This sermon is part of the sermon series "Four People You Meet in Heaven". See series.
I want to explore another person you meet in heaven. I use the term "person" loosely because of who we're talking about today: Angels. When most people think of heaven, angels come to mind. Our passage today, Hebrews 12:14-29 is not primarily about angels—it's an exhortation to persevere in New Covenant living. Both the opening and close of the passage are calls to holiness, purity, community, and worship, and in the middle is the motivation. In verses 18-24, the writer contrasts the Old Covenant with the New Covenant. First, he talks about the Old Covenant given through Moses on Mt. Sinai—there was fire, darkness, lightening, and fear. God's people weren't even allowed to come near the mountain, or they would die. The writer of Hebrews describes the difference of the New Covenant:
But you have come to Mount Zion, to the heavenly Jerusalem, the city of the living God. You have come to thousands upon thousands of angels in joyful assembly, to the church of the firstborn, whose names are written in heaven. You have come to God, the judge of all men, to the spirits of righteous men made perfect, to Jesus the mediator of a new covenant, and to the sprinkled blood that speaks a better word than the blood of Abel. (Hebrews 12:22-24).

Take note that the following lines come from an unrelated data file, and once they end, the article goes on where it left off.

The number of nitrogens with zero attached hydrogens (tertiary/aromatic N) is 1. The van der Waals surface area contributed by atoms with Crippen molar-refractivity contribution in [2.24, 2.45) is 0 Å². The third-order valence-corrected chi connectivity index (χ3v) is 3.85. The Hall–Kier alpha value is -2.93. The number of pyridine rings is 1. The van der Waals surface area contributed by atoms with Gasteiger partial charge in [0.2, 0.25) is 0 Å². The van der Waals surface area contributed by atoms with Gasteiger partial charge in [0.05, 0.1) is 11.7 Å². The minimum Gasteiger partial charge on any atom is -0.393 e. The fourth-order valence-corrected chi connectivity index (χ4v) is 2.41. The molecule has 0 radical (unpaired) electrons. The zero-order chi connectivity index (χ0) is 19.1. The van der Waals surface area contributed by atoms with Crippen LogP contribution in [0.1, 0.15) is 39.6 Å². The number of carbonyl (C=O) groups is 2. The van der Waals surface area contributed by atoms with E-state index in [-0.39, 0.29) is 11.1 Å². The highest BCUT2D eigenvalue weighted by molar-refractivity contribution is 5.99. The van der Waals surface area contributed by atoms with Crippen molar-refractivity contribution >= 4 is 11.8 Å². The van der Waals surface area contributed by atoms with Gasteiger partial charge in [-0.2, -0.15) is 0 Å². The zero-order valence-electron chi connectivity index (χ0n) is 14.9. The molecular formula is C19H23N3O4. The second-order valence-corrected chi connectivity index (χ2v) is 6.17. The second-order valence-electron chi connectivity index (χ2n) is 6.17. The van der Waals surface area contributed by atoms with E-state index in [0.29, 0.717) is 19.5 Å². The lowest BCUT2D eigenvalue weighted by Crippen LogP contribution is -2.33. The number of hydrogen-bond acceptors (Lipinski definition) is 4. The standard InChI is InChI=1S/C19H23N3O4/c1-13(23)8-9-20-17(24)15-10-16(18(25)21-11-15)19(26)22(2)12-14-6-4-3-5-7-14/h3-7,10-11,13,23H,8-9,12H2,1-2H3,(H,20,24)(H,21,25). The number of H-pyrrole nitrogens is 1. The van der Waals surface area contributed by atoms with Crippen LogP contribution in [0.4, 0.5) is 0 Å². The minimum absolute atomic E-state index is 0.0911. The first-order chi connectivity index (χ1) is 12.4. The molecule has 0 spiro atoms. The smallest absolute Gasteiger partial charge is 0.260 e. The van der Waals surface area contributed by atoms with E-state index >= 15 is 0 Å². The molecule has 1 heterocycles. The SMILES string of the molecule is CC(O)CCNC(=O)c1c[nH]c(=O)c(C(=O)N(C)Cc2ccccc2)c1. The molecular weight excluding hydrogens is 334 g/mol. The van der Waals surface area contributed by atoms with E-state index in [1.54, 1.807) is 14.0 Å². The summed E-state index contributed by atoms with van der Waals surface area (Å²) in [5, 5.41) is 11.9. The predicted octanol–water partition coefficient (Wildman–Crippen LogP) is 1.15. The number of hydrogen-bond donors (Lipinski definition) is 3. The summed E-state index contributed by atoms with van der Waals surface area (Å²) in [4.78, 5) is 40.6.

Notice the contrasts between the Old and New Covenants: The Old Covenant was gloomy; the New Covenant is joyful. The Old Covenant kept a distance from God; in the New Covenant, people come to God. The Old Covenant was characterized by the blood of Abel, which called out for wrath and revenge; the New Covenant is characterized by the blood of Christ, which welcomes with grace. The Old Covenant was at Sinai; the New Covenant is at Mt. Zion, which is used to refer to the New Jerusalem, ...
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